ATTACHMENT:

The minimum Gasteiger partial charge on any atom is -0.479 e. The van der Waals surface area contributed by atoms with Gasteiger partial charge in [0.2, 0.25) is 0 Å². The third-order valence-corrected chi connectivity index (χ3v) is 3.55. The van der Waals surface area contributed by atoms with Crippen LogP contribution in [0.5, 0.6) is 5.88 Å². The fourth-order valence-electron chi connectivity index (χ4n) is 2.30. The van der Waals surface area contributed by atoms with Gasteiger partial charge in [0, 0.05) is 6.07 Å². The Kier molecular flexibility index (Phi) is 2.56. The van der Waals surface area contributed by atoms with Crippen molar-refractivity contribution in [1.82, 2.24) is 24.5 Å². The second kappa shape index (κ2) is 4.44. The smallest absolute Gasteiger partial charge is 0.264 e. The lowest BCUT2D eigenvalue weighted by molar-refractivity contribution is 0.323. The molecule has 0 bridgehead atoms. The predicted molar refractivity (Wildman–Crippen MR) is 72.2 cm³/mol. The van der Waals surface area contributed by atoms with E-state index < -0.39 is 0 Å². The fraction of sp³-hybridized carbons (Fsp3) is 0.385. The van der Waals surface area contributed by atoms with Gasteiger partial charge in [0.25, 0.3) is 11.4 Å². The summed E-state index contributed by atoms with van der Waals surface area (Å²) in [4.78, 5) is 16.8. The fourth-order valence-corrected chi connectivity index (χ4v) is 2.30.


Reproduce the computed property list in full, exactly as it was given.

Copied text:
The minimum Gasteiger partial charge on any atom is -0.479 e. The van der Waals surface area contributed by atoms with Gasteiger partial charge in [0.2, 0.25) is 0 Å². The third-order valence-corrected chi connectivity index (χ3v) is 3.55. The van der Waals surface area contributed by atoms with Crippen LogP contribution in [0.5, 0.6) is 5.88 Å². The fourth-order valence-electron chi connectivity index (χ4n) is 2.30. The van der Waals surface area contributed by atoms with Gasteiger partial charge in [0, 0.05) is 6.07 Å². The Kier molecular flexibility index (Phi) is 2.56. The van der Waals surface area contributed by atoms with Crippen molar-refractivity contribution in [1.82, 2.24) is 24.5 Å². The second kappa shape index (κ2) is 4.44. The smallest absolute Gasteiger partial charge is 0.264 e. The lowest BCUT2D eigenvalue weighted by molar-refractivity contribution is 0.323. The molecule has 0 bridgehead atoms. The predicted molar refractivity (Wildman–Crippen MR) is 72.2 cm³/mol. The van der Waals surface area contributed by atoms with E-state index < -0.39 is 0 Å². The fraction of sp³-hybridized carbons (Fsp3) is 0.385. The van der Waals surface area contributed by atoms with Gasteiger partial charge in [0.25, 0.3) is 11.4 Å². The summed E-state index contributed by atoms with van der Waals surface area (Å²) in [4.78, 5) is 16.8. The fourth-order valence-corrected chi connectivity index (χ4v) is 2.30.